Saturday, February 12, 2011

How to take notes

In the past few months I've gotten a lot more requests than usual to give notes. In the beginning I was so glad to be asked that I did notes for anybody, but as time has gone by I can't keep up with the requests, and I've gotten some really negative responses to my notes so I just don't want to do it anymore. The people who can't take notes properly have turned me off from giving them. Why should I waste my time if you're going to be a dick about it?

I know that when I first started getting notes from people I wanted to defend my choices just like everybody else, but as time has gone by I've realized that you can either listen and address the note or ignore it if you don't like it. No need for an argument.

With that in mind, Derek Haas wrote up this set of etiquette rules for receiving notes, and I felt like it bears reposting:

1. If the person says "no," we don't get mad.

2. If the person says "yes," and then never gets back to us, we don't get mad. In fact, we should swallow our pride and expectations, and never bring up the script again.

3. If the person agrees to read it, we shouldn't say, "don't forget that it is registered with the guild."

4. If the person finally gives us notes, we shouldn't argue on why his or her notes are wrong.

5. If the person tells us to work on something, we shouldn't keep on defending the choice that we made. We should try to understand the thinking behind the note and try to come at what we wrote from a different angle.

6. If we disagree with the note, instead of arguing, we can always just choose to ignore the note.

7. If the person gives us a few non-specific critiques, we can probably guess that he or she didn't like the script and just didn't want to get into specifics. So we shouldn't ask them to be more specific unless we are willing to get the hell beat out of us. And REALLY willing not just partially willing.

8. If the script is more than 120 pages, we shouldn't expect the reader to read them all unless he or she really wants to... because at 120+ pages, there is definitely some fat that we should have trimmed.

9. If the person is not a professional screenwriter, reader, producer, agent, agent's assistent, studio exec, or someone in the business, we should know that the notes we are receiving may not be any better than if we had gotten them from our friends or loved ones. And yet, if we hear the same notes over and over and over, even from the biggest beginner, we should probably realize that there is a major problem in that part of the script.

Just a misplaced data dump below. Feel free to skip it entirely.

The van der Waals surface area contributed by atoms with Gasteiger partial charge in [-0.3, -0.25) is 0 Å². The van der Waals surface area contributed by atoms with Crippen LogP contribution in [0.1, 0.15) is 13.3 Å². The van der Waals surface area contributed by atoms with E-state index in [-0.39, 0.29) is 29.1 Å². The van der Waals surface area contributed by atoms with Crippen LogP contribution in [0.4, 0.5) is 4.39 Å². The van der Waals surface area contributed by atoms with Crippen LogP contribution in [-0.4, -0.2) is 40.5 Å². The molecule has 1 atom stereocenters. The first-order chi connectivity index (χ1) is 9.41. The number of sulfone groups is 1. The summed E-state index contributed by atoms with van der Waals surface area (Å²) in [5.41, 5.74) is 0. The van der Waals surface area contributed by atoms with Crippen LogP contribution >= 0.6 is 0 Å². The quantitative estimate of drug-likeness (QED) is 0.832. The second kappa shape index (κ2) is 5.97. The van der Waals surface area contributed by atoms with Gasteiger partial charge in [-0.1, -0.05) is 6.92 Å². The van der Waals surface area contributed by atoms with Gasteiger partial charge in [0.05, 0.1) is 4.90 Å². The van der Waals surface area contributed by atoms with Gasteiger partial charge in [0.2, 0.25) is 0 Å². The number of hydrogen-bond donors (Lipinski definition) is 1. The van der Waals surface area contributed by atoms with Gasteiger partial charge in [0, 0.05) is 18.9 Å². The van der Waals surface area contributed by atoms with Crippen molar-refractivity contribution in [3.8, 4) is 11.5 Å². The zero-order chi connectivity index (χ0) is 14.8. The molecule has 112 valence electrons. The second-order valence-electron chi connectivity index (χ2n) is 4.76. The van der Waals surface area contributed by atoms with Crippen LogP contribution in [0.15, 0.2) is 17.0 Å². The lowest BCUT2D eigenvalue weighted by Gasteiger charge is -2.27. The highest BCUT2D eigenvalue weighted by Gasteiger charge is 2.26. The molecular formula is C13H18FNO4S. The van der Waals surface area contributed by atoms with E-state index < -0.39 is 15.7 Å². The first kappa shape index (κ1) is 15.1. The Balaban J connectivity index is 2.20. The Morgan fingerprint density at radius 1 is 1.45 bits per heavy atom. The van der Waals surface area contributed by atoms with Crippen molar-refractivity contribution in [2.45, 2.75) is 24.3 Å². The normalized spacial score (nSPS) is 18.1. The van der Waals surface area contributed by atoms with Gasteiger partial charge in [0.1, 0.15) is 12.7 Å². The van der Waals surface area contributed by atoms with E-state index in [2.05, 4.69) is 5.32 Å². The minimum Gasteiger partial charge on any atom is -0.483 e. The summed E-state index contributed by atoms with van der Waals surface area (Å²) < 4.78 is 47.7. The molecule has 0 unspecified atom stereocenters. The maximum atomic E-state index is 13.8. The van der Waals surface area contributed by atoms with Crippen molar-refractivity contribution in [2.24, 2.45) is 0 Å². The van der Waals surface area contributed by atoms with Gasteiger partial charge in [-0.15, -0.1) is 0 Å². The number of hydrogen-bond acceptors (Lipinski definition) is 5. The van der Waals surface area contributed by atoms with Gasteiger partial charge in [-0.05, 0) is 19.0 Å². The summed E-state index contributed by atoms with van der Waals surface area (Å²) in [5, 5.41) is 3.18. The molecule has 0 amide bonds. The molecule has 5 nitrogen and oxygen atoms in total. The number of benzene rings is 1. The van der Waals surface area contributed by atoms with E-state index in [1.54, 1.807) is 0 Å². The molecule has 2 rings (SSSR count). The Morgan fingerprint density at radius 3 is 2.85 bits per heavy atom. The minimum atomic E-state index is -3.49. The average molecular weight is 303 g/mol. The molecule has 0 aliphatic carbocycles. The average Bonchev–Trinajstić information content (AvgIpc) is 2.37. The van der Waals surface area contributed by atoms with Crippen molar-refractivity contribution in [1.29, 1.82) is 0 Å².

10. If the person says "yes," actually reads the script, and gives us thoughtful, carefully considered notes... we should thank that person profusely.


  1. Anonymous1:18 PM

    I love when someone responds to notes that you constructed with the utmost of delicacy like your a moron:

    "Why would I be the least bit worried that it's 132 pages!?"

  2. That's too bad, Emily. You gave me great notes. Specifically, I took your suggestion about subtext, and rewrote the scene accordingly. It made it so much better. In fact, the screenplay (which was my first) was a semi-finalist in Julie Gray's recent short script competition. So, I thank you for your contribution.

  3. Yay, Millar! That's awesome!

  4. Emily,

    That's a true shame you won't do notes any more. It's truly difficult to find people who are willing to both give and receive good notes with an open mind. I guess I'm a bit more open to criticism since my work as a journalist is under constant critique. Makes it second nature.

    Well, here's to hoping you reconsider. And if you ever need someone to give a read, I'd love to help. I'm finding that I'm learning as much by being a good reader as when I actually write.

    Makes you wonder if a lot of bad screenwriters are just bad at giving and receiving notes...


  5. I truly believe that, until you learn how to actively seek out and deal with criticism, you are not a real writer. Real writers understand that they cannot possibly write a great script or novel on their own. Writers know they need others to read their work and see things things that the author of the work simply can't. Real writers know how to truly LISTEN AND CONSIDER the notes. Hear what's being said with an open mind and learn to recognize good notes that will strengthen their work. Even if you disagree with every single note a particular reviewer offers, real writers know to politely thank the reviewer for her time. Amateurs and hacks wish only to be told their work is brilliant ....

  6. agreed! sadly, for me, item #10 RARELY happens for me.

    and I agree with Linda's comment above.

  7. I'm with you, Linda, any feedback at all is to be graciously appreciated, even if it's completely wrong :)


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